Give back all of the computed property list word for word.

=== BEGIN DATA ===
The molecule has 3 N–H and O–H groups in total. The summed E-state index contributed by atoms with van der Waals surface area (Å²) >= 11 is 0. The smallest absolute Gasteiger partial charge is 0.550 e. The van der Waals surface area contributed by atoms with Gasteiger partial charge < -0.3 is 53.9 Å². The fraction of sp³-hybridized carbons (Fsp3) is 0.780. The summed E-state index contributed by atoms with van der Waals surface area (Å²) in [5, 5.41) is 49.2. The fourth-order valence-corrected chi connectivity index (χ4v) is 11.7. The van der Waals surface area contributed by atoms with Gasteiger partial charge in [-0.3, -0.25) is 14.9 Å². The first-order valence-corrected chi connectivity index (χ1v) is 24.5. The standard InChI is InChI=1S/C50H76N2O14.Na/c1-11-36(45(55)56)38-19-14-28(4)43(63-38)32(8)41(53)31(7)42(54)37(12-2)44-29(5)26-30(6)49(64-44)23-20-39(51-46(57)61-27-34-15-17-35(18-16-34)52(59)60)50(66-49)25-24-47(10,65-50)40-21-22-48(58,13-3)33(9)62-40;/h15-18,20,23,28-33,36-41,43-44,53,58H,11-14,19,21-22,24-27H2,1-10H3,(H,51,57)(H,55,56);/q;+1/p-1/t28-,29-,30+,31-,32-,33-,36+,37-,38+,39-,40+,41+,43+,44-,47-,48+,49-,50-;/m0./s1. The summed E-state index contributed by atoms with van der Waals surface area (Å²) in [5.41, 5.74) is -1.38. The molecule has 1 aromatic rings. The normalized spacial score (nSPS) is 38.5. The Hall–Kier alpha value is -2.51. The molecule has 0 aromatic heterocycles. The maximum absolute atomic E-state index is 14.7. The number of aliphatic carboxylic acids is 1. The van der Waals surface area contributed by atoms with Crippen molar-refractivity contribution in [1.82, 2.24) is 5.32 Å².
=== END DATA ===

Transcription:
The molecule has 3 N–H and O–H groups in total. The summed E-state index contributed by atoms with van der Waals surface area (Å²) >= 11 is 0. The smallest absolute Gasteiger partial charge is 0.550 e. The van der Waals surface area contributed by atoms with Gasteiger partial charge < -0.3 is 53.9 Å². The fraction of sp³-hybridized carbons (Fsp3) is 0.780. The summed E-state index contributed by atoms with van der Waals surface area (Å²) in [5, 5.41) is 49.2. The fourth-order valence-corrected chi connectivity index (χ4v) is 11.7. The van der Waals surface area contributed by atoms with Gasteiger partial charge in [-0.3, -0.25) is 14.9 Å². The first-order valence-corrected chi connectivity index (χ1v) is 24.5. The standard InChI is InChI=1S/C50H76N2O14.Na/c1-11-36(45(55)56)38-19-14-28(4)43(63-38)32(8)41(53)31(7)42(54)37(12-2)44-29(5)26-30(6)49(64-44)23-20-39(51-46(57)61-27-34-15-17-35(18-16-34)52(59)60)50(66-49)25-24-47(10,65-50)40-21-22-48(58,13-3)33(9)62-40;/h15-18,20,23,28-33,36-41,43-44,53,58H,11-14,19,21-22,24-27H2,1-10H3,(H,51,57)(H,55,56);/q;+1/p-1/t28-,29-,30+,31-,32-,33-,36+,37-,38+,39-,40+,41+,43+,44-,47-,48+,49-,50-;/m0./s1. The summed E-state index contributed by atoms with van der Waals surface area (Å²) in [5.41, 5.74) is -1.38. The molecule has 1 aromatic rings. The normalized spacial score (nSPS) is 38.5. The Hall–Kier alpha value is -2.51. The molecule has 0 aromatic heterocycles. The maximum absolute atomic E-state index is 14.7. The number of aliphatic carboxylic acids is 1. The van der Waals surface area contributed by atoms with Crippen molar-refractivity contribution in [1.82, 2.24) is 5.32 Å².